I have trained in Aikido most of my adult life. I have met people from outside of the art who have skills which very few, if any, Aikido people posses, and I have trained with many of the best. So I don't particularly care if there is "scientific" explanation. I want someone to teach me how to do it , how to train it, and I'll be happy to develop my own descriptive terminology for it all. I don't care if it's scientific, I just care if I can get others to do it once I understand it.
My thoughts exactly George!

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Old 10-17-2009, 11:45 PM   #154
Buck
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Re: The metaphor of fascia?

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George S. Ledyard wrote: View Post
What I love about these arguments is listening to people who think of themselves as rational, logical beings ignore the possibility of gaining empirical experience because there is no "scientific" explanation for something. There is no scientific explanation because no one has taken the time or spent the money to study these things. However, there is descriptive terminology that has existed for hundreds of years. There are people who can teach these skills. They can demonstrate these skills. So what are folks waiting for? A grant from the NIH? These discussions between the folks that know and the folks that have no clue are ridiculous.

You think its BS, get on the mat with one of these folks. If you think you can do what they are talking about, show people you can. But sitting back and questioning everything in a discussion when you have absolutely no direct experience of it is ridiculous.

I have trained in Aikido most of my adult life. I have met people from outside of the art who have skills which very few, if any, Aikido people posses, and I have trained with many of the best. So I don't particularly care if there is "scientific" explanation. I want someone to teach me how to do it , how to train it, and I'll be happy to develop my own descriptive terminology for it all. I don't care if it's scientific, I just care if I can get others to do it once I understand it.
Becareful George it's not nice to start off a thread that way. You have to stay on topic and make it about a person. I got in trouble for that in this thread.

I am like most people, I don't think it is BS if it is proven properly. But that isn't what this is about. It is about researching, it is getting a hold of a study to see what is going on. That is the norm in the world, like medicine, business, and finance, and isn't that what they teach in college? I need to see all kinds of research in my business before I can make a decision, or give credibility to any idea or proposal. Also, medicine relies heavily on research studies. I don't know how many papers have been done on the fascia, but I am sure someone looking for a Ph.D. thesis might do it on the fascia and martial arts.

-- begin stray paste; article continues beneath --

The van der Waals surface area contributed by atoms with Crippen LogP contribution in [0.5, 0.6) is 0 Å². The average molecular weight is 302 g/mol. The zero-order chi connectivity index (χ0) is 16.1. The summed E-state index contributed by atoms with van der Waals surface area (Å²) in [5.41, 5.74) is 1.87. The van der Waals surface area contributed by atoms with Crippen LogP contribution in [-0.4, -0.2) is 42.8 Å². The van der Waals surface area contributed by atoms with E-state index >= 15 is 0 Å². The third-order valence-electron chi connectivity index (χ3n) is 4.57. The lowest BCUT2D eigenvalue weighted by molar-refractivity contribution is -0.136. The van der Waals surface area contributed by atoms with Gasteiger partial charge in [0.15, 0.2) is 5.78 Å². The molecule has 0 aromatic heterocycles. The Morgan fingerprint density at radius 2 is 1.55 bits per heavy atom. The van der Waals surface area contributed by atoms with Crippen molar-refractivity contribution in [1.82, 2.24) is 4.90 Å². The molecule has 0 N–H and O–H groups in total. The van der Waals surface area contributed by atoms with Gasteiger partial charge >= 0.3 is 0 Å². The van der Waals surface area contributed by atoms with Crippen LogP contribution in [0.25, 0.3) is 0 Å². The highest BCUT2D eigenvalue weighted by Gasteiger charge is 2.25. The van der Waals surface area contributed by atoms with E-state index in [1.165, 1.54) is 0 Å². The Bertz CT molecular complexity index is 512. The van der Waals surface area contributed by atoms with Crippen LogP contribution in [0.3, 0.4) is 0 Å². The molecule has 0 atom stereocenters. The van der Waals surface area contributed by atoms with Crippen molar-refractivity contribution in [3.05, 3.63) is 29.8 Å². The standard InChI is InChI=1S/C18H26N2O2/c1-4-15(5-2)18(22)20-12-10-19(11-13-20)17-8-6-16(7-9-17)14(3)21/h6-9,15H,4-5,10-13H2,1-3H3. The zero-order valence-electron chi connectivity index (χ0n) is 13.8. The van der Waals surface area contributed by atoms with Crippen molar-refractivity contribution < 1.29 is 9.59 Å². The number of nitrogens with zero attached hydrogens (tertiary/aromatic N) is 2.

As I said before, martial arts is an area that has allot of misinformation, and stuff. What is wrong with asking for the best explanation modern science can give? As I said before, if it isn't their fine. I hope to read one someday.

But if this is simply a matter of nomenclature, terminology, specialized language and such then there is no need to prove anything, is there? I mean becomes a mute point, right. Because the principle exists without the langauge, and it can be taught with limited language (move here, move there, or by pointing here or there, moving a limb etc.), and not of the language of western anatomy. Just as Shakespeare pointed out in his play, Romeo and Juliet, What's in a name? that which we call a rose by any other name would smell as sweet.... Language doesn't define things or shapes something into being, it communicates it. Things exist without a langauge, but it's hard to communicate things complex to others, like teaching medicine and getting something done with others if there is no common and proper langauge. Societies advanced in large part due to langauge, communication of ideas, building, etc. to others and with others. That is why proper language is important. That is why a study is important. Both proper language and study leads to proper understanding and knowledge. If that wasn't the case we would all still believe the earth is flat and not round.

To recap, all I initially said was, is there a study on what Dan is talking about in term of fascia. And it would be great if Dan was a part of it. I thought that was complimentary, it was intended to be. But as it stand, there isn't a study, but I will hope for it in the future.

Last edited by Buck : 10-18-2009 at 12:00 AM.
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Old 10-18-2009, 12:13 AM   #155
Keith Larman
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Re: The metaphor of fascia?